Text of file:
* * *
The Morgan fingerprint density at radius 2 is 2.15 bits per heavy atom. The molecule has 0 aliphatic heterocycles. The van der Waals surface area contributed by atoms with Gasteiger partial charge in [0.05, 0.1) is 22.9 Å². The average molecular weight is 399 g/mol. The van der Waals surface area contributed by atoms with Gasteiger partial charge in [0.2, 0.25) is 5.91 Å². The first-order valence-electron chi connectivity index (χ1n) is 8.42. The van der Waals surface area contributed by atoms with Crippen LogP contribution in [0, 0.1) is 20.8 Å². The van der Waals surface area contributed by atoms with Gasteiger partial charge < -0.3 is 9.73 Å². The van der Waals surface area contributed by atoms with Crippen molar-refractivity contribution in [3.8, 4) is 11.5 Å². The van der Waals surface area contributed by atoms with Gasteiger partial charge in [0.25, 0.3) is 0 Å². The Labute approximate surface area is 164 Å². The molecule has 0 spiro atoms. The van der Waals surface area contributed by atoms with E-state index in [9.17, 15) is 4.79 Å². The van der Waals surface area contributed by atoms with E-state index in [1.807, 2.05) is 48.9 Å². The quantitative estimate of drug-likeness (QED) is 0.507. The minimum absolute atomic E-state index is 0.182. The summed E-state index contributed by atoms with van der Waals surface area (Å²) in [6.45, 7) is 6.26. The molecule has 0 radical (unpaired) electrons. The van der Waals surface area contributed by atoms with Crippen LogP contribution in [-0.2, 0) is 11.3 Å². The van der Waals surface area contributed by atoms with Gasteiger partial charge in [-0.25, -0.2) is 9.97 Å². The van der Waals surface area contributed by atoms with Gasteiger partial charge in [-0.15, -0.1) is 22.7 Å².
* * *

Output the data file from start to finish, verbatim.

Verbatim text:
The Morgan fingerprint density at radius 2 is 2.15 bits per heavy atom. The molecule has 0 aliphatic heterocycles. The van der Waals surface area contributed by atoms with Gasteiger partial charge in [0.05, 0.1) is 22.9 Å². The average molecular weight is 399 g/mol. The van der Waals surface area contributed by atoms with Gasteiger partial charge in [0.2, 0.25) is 5.91 Å². The first-order valence-electron chi connectivity index (χ1n) is 8.42. The van der Waals surface area contributed by atoms with Crippen LogP contribution in [0, 0.1) is 20.8 Å². The van der Waals surface area contributed by atoms with Gasteiger partial charge < -0.3 is 9.73 Å². The van der Waals surface area contributed by atoms with Crippen molar-refractivity contribution in [3.8, 4) is 11.5 Å². The van der Waals surface area contributed by atoms with Gasteiger partial charge in [0.25, 0.3) is 0 Å². The Labute approximate surface area is 164 Å². The molecule has 0 spiro atoms. The van der Waals surface area contributed by atoms with E-state index in [9.17, 15) is 4.79 Å². The van der Waals surface area contributed by atoms with E-state index in [1.807, 2.05) is 48.9 Å². The quantitative estimate of drug-likeness (QED) is 0.507. The minimum absolute atomic E-state index is 0.182. The summed E-state index contributed by atoms with van der Waals surface area (Å²) in [6.45, 7) is 6.26. The molecule has 0 radical (unpaired) electrons. The van der Waals surface area contributed by atoms with Crippen LogP contribution in [-0.2, 0) is 11.3 Å². The van der Waals surface area contributed by atoms with Gasteiger partial charge in [-0.25, -0.2) is 9.97 Å². The van der Waals surface area contributed by atoms with Gasteiger partial charge in [-0.15, -0.1) is 22.7 Å².